Step 4: Set up your partner infrastructure 

Underpinning the success of your partner partnerships and programs is infrastructure and process. Ty said it’s critical to be intentional about your partnership "stack" and that means selecting the right tools at the right time for your partnerships.

Here's what's partnership stack looks like:

PRM software: Ty uses PartnerStack to handle Ally’s partner management.

Account Mapping: Ty uses the market leader in Crossbeam to find overlapping prospects, open opportunities, and customers with partners in order to drive GTM activity.

Partner recruitment and activation: Ty uses Partnerhub to discover new partners and accelerate the GTM process with them.

Partner directory software: Ty uses PartnerPage to give his partners more exposure and the ability to generate inbound interest for their products and services.

Internal education: Ty uses Highspot to house internal education and enablement materials in order to scale partnerships through various departments at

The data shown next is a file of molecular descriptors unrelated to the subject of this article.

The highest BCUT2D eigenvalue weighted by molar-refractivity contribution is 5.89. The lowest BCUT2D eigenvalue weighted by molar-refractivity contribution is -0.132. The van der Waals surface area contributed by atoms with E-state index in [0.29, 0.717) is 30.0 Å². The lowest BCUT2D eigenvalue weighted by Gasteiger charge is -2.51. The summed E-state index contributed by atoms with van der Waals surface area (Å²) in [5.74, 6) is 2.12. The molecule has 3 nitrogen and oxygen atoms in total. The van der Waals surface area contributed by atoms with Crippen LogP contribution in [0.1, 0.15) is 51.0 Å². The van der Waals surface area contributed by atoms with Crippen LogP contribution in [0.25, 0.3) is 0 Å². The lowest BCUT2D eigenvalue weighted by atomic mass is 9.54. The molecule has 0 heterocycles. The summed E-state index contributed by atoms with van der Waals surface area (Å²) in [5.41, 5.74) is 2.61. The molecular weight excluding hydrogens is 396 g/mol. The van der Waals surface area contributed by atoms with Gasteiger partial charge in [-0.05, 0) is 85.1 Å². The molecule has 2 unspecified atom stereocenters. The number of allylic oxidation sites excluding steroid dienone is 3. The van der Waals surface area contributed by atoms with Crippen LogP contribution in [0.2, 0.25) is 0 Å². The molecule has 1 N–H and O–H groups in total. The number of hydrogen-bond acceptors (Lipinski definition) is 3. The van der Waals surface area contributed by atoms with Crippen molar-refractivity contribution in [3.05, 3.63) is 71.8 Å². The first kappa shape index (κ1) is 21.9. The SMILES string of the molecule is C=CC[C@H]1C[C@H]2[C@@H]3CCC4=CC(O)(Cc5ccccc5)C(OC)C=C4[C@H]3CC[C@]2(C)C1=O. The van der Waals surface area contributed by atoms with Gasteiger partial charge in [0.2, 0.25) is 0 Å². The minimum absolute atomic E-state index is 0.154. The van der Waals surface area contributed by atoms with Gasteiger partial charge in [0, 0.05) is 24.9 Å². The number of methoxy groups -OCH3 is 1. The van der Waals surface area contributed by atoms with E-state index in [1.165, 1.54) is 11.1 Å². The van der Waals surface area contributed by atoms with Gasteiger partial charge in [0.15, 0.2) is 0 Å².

Step 5: Invest in partners that invest in you 

When it comes to scaling up a partner program, Ty recommends three ways to invest in top performing partners: shared OKRs, growth paths, and “partner-first” signals.

Shared OKRs: This is a quarterly planning exercise with partners that puts a stake in the ground as to what you're committing to and how you'll actively measure and monitor your success. It's all about accountability.

Growth paths: Some may call this tiering, it's essentially incentivizing your partners to move up the food chain. In return for increased performance, It might be larger cash rewards, increased co-marketing activity, or more service opportunities with customers.